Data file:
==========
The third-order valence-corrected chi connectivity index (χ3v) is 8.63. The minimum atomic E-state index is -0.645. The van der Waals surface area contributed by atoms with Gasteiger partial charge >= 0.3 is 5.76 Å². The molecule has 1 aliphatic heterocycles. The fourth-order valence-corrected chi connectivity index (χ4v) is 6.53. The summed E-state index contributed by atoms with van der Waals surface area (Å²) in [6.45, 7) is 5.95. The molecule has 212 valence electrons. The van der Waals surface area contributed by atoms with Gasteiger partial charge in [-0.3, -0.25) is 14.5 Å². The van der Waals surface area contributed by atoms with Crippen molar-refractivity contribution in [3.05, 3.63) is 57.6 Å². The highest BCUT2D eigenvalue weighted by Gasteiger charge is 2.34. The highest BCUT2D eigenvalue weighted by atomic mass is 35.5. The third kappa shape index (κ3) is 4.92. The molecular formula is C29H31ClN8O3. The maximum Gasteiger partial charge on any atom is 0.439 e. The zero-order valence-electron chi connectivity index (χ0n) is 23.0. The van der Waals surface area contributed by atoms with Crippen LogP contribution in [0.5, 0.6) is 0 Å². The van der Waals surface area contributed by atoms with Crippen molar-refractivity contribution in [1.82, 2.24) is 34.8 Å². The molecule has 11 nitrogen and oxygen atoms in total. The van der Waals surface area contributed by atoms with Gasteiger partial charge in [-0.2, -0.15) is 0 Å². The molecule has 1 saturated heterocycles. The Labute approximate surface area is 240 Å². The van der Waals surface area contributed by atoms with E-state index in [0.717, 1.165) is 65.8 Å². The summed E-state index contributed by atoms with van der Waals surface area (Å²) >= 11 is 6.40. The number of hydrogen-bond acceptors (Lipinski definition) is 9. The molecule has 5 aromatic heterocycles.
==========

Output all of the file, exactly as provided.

The third-order valence-corrected chi connectivity index (χ3v) is 8.63. The minimum atomic E-state index is -0.645. The van der Waals surface area contributed by atoms with Gasteiger partial charge >= 0.3 is 5.76 Å². The molecule has 1 aliphatic heterocycles. The fourth-order valence-corrected chi connectivity index (χ4v) is 6.53. The summed E-state index contributed by atoms with van der Waals surface area (Å²) in [6.45, 7) is 5.95. The molecule has 212 valence electrons. The van der Waals surface area contributed by atoms with Gasteiger partial charge in [-0.3, -0.25) is 14.5 Å². The van der Waals surface area contributed by atoms with Crippen molar-refractivity contribution in [3.05, 3.63) is 57.6 Å². The highest BCUT2D eigenvalue weighted by Gasteiger charge is 2.34. The highest BCUT2D eigenvalue weighted by atomic mass is 35.5. The third kappa shape index (κ3) is 4.92. The molecular formula is C29H31ClN8O3. The maximum Gasteiger partial charge on any atom is 0.439 e. The zero-order valence-electron chi connectivity index (χ0n) is 23.0. The van der Waals surface area contributed by atoms with Crippen LogP contribution in [0.5, 0.6) is 0 Å². The van der Waals surface area contributed by atoms with Crippen molar-refractivity contribution in [1.82, 2.24) is 34.8 Å². The molecule has 11 nitrogen and oxygen atoms in total. The van der Waals surface area contributed by atoms with Gasteiger partial charge in [-0.2, -0.15) is 0 Å². The molecule has 1 saturated heterocycles. The Labute approximate surface area is 240 Å². The van der Waals surface area contributed by atoms with E-state index in [0.717, 1.165) is 65.8 Å². The summed E-state index contributed by atoms with van der Waals surface area (Å²) >= 11 is 6.40. The number of hydrogen-bond acceptors (Lipinski definition) is 9. The molecule has 5 aromatic heterocycles.